There was a young child named Abe in a small Boston town who was quite good a whittling. He could take a small piece of wood and whittle it into virtually anything he chose. This day he was completing a little sail boat. He placed a mast on his small sail boat and a sail. He then trotted out to the local stream to see if it would float and indeed it did. He spent many hours playing in the water with his new creation. One morning the winds picked up and blew his sail boat across the waters and down the stream. He tried, but could not retrieve his little boat.
Many years later as an adult Abe was passing through the town he grew up in and passed by a used toy store. He noticed a little sail boat that looked surprisingly like his sail boat he created as a youngster. He went in to look at this boat and indeed it had all the markings of his boat. He went up to the owner and told him that it was his boat that he had whittled many years prior. The owner said it was not his boat and that if he wanted it he would have to pay. Since the owner was not to be denied his money for the boat, Abe paid the price for the boat. As he stood outside the store looking at his boat, he thought to himself,
“I have owned you twice. I created you and now I have bought you back.”
Abe’s story is the story of God and his ownership of us. He created us and has bought us back at a heavy cost…the death of his son. This is the message of the Bible, but I want to share another message that might resonate more with our children, who in so many cases have rejected the first message.
Alistair Begg has been discussing death over the past week in his morning messages. He speaks to the message of death as a message that wakes us up as we grow older. How can this message wake up our children and so many in this country who mock Christianity?
I remember when my children were younger, and the discussion of clothes came up before they left the house. Whether it was not enough clothes or looking like a recluse I or my wife would say, “You are not going like that. In fact, you can’t go looking like that.”
1 Corinthians 15:50-58 New International Version (NIV)
50 I declare to you, brothers and sisters, that flesh and blood cannot inherit the kingdom of God, nor does the perishable inherit the imperishable. 51 Listen, I tell you a mystery: We will not all sleep, but we will all be changed— 52 in a flash, in the twinkling of an eye, at the last trumpet. For the trumpet will sound, the dead will be raised imperishable, and we will be changed. 53 For the perishable must clothe itself with the imperishable, and the mortal with immortality. 54 When the perishable has been clothed with the imperishable, and the mortal with immortality, then the saying that is written will come true: “Death has been swallowed up in victory.”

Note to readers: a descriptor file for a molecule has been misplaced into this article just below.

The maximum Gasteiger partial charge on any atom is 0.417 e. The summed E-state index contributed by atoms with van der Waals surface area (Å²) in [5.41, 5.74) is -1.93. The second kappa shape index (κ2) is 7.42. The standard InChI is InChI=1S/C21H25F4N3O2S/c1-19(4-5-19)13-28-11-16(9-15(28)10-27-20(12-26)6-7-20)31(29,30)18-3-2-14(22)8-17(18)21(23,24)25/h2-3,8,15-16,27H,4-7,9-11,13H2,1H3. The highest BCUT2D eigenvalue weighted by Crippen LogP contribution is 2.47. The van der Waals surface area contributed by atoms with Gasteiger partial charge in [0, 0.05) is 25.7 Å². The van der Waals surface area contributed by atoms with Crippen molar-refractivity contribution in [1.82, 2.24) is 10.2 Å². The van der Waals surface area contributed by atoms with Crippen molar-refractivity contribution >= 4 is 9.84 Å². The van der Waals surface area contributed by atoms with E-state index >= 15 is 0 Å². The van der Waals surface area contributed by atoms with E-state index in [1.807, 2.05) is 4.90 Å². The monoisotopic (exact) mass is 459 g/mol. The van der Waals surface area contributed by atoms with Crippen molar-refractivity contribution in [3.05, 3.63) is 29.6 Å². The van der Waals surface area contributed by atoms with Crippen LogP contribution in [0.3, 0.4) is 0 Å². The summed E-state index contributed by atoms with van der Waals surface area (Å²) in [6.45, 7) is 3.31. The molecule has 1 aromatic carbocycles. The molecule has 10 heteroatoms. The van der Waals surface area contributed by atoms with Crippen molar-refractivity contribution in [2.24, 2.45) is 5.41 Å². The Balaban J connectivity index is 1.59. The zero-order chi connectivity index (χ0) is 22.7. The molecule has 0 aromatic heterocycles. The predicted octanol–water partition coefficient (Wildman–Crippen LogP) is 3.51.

What do we need to “put on” to go into God’s Kingdom? Our bodies are perishable. We all have a maturity date. Adam sinned and we all now live in sin and are perishable because of his sin. Jesus took on sin and passed on to us victory over it and offers it to us. The illusion is that we can enter the Kingdom of God with our current bodies, though. Even Nicodemus had a problem with that. Flesh gives birth to flesh and spirit gives birth to spirit. You must be born again! You can’t go into heaven with just one birthday. You must put on new clothes and those clothes are imperishable.
Another way to put it was illustrated by Alistair: Many of you know of a golf tournament in which one of it’s rewards is a green jacket. The jacket is a symbol of entry into one of the most exclusive golf clubs in the world. I might think that I can get one of those jackets, but my friends who play golf with me would say there is not a chance. The only way that I could get in is if someone else plays for me and then allows me to wear the jacket.
That’s it isn’t it. That is the message of Easter. Joe, you cannot come in here looking like that would be the response after death. I cannot earn a jacket on my own. Therefore, I will never come in unless wearing a jacket provided by another. I cannot be so proud as to say that the only way I am going is if I earn it myself!
It is time that all of us admit that another greater than us has achieved what we could never achieve so that we can enjoy what we could never earn and that is exactly what Jesus has done. I could never earn the wonderful glorious cloaks of eternity. He merely asks me to take off the rags of my righteous endeavors and allow Him to clothe me in that which will make me fit for entry.
Have you ever done that? That is the message of Easter.
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